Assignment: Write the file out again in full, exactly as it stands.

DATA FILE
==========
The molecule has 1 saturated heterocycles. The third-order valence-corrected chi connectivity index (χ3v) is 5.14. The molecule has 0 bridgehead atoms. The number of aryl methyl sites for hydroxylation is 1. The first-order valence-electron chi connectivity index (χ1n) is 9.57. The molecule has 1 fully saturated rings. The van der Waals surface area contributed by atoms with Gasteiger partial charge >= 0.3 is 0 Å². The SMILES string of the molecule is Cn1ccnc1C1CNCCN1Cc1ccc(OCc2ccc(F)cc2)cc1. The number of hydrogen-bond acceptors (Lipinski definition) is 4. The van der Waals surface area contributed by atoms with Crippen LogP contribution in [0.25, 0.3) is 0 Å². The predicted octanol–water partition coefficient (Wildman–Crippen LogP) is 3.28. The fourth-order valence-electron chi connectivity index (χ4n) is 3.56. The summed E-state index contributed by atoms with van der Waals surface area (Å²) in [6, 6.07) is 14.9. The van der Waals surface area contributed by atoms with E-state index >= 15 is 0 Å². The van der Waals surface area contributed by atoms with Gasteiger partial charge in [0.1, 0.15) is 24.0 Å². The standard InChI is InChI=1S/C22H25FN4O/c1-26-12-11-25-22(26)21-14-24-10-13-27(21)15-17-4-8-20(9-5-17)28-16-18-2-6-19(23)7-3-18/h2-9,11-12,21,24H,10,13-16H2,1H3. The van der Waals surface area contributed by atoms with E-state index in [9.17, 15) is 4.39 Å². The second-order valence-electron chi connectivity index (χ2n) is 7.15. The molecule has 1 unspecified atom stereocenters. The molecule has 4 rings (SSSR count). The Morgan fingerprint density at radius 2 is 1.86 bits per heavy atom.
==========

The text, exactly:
The molecule has 1 saturated heterocycles. The third-order valence-corrected chi connectivity index (χ3v) is 5.14. The molecule has 0 bridgehead atoms. The number of aryl methyl sites for hydroxylation is 1. The first-order valence-electron chi connectivity index (χ1n) is 9.57. The molecule has 1 fully saturated rings. The van der Waals surface area contributed by atoms with Gasteiger partial charge >= 0.3 is 0 Å². The SMILES string of the molecule is Cn1ccnc1C1CNCCN1Cc1ccc(OCc2ccc(F)cc2)cc1. The number of hydrogen-bond acceptors (Lipinski definition) is 4. The van der Waals surface area contributed by atoms with Crippen LogP contribution in [0.25, 0.3) is 0 Å². The predicted octanol–water partition coefficient (Wildman–Crippen LogP) is 3.28. The fourth-order valence-electron chi connectivity index (χ4n) is 3.56. The summed E-state index contributed by atoms with van der Waals surface area (Å²) in [6, 6.07) is 14.9. The van der Waals surface area contributed by atoms with E-state index >= 15 is 0 Å². The van der Waals surface area contributed by atoms with Gasteiger partial charge in [0.1, 0.15) is 24.0 Å². The standard InChI is InChI=1S/C22H25FN4O/c1-26-12-11-25-22(26)21-14-24-10-13-27(21)15-17-4-8-20(9-5-17)28-16-18-2-6-19(23)7-3-18/h2-9,11-12,21,24H,10,13-16H2,1H3. The van der Waals surface area contributed by atoms with E-state index in [9.17, 15) is 4.39 Å². The second-order valence-electron chi connectivity index (χ2n) is 7.15. The molecule has 1 unspecified atom stereocenters. The molecule has 4 rings (SSSR count). The Morgan fingerprint density at radius 2 is 1.86 bits per heavy atom.